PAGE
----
The mother of a 15-year-old boy who died when his e-bike collided with an ambulance after he was followed by police has said he was the sweetest, kindest boy ever.
Saul Cookson was riding the bike in Salford, Greater Manchester on Thursday when traffic officers began following him.
He was pursued along Fitzwarren Street and Lower Seedley Road at about 2pm before the police vehicle was blocked by bollards, Greater Manchester Police said.
He was treated by the ambulance crew inside before being taken to hospital, where he died later that day.
In a tribute issued through police, his mother Emma Frendo said: “Saul was a much-loved son, brother, grandson, and nephew, loved by all that met him.
“He was the sweetest, most kindest boy ever, and always had the biggest infectious smile and was full of love.”
His family also asked for their privacy to be respected.
The incident has been referred to the Independent Office for Police Conduct (IOPC) “in line with normal proceedings” and the watchdog is now leading the investigation.
There is “no indication at this early time in our investigation of direct physical contact” between the e-bike and police vehicle but investigations continue, it added.
IOPC regional director Catherine Bates said: “My heart goes out to Saul’s family and loved ones, as well as all those affected by his tragic death.
“Our investigation will be thorough and independent of the police.
“It is important that we understand the events leading up to this incident and will be looking at the actions and decision-making of police prior to the collision, including the reason for the decision to follow the bike.
“It is likely that members of the community will have seen the collision, or events leading up to it, and I would urge anyone with information to speak to us.
“We are particularly keen to hear from anyone who saw, or has footage of, the bike or police vehicle prior to the collision.”
Flowers and candles with tributes to the teenager have been laid at the scene.
His sister said on Facebook: “Words cannot describe my feelings at the moment. Rest in peace Saul, I love you.”
His friend Mitchell Murden, 21, who said he had been due to meet him on the day he died, said “the majority” of young people in the area had e-bikes.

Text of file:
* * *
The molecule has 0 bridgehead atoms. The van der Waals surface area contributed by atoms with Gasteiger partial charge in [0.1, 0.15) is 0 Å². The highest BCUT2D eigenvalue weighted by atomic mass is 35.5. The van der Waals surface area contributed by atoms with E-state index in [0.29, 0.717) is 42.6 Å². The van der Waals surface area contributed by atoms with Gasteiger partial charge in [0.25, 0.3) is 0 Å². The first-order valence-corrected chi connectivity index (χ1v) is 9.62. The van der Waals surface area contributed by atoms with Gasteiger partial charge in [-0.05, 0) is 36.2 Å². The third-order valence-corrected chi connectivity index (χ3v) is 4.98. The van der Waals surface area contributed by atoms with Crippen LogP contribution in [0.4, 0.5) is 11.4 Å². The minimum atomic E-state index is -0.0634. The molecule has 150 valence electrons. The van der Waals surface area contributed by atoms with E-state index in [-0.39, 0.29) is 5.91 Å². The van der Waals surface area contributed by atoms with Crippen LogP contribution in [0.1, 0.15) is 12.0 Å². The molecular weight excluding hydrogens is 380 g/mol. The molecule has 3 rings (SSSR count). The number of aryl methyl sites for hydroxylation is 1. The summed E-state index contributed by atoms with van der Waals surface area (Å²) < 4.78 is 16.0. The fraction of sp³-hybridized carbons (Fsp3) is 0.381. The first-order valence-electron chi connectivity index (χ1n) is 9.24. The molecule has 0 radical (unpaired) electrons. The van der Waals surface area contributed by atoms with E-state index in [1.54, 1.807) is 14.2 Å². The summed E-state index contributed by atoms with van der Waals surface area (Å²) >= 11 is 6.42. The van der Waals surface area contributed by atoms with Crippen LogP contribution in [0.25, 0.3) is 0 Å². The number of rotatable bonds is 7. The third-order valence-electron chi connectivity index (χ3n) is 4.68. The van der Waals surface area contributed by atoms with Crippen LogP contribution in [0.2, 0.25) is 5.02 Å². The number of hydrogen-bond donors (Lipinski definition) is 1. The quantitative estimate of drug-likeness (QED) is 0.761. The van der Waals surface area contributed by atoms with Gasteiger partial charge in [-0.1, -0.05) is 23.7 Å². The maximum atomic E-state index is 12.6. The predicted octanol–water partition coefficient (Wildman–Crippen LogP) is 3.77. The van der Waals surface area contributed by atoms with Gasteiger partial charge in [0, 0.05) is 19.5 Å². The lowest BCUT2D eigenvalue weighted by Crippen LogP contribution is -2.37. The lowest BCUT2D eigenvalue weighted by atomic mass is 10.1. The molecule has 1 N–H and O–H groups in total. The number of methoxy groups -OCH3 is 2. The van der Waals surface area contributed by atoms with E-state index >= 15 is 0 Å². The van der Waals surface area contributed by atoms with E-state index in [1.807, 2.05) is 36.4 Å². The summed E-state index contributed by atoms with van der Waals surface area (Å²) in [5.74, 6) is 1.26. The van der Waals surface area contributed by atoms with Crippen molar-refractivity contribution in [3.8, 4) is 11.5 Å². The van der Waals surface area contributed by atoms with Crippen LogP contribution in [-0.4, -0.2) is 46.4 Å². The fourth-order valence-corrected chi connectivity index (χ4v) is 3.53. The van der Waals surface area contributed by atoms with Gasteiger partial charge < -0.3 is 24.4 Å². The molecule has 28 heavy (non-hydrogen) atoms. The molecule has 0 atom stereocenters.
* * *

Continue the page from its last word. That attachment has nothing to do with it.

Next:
He described Saul as “a good lad” who “kept himself to himself”.
A relative of the teenager, who attended the scene to lay flowers, said the family was “a mess”.
Family friend Jacob Bailey, 19, said: “I’ve known Saul since he was born. He was just one of those proper nice kids. No-one had a bad word to say about Saul.
“I just don’t believe it. He had so much to live for and in the blink of an eye it’s just all … 15 is no age, is it?”
Mr Bailey said he went to the hospital after finding out the identity of the boy, saying: “It was bad times to see his parents there in bits.”
Neighbour Karen Cosgrove said she had passed the scene at about 2.30pm on Thursday and saw the boy lying on the ground.
She added: “I walked away, I could barely look at it. His mum was there, she was screaming. Everyone’s in shock.”
A GoFundMe page has been set up to raise £3,000 for his funeral, which had raised more than £2,100 by Friday morning.
Greater Manchester Police said: “In line with normal proceedings, the incident has been referred to the IOPC who are now leading the investigation.
“Our thoughts are with the family and friends of the boy who tragically died.”
It comes after 15-year-old Harvey Evans and 16-year-old Kyrees Sullivan were killed in an e-bike collision after being followed by a police van in Cardiff last month, sparking a riot.
A North West Ambulance Service spokesman said on Thursday: “An ambulance was involved in a collision with a young person, who was riding an electric bike, on Langworthy Road in Salford at around 2pm this afternoon.
“The patient received medical treatment immediately by the ambulance crew and was transported to hospital, where he sadly later died.
“We are participating fully in the police investigation.
“We would like to extend our deepest condolences to the young person’s family.”
Contact the IOPC on 0300 303 5568 or email email@example.com with information.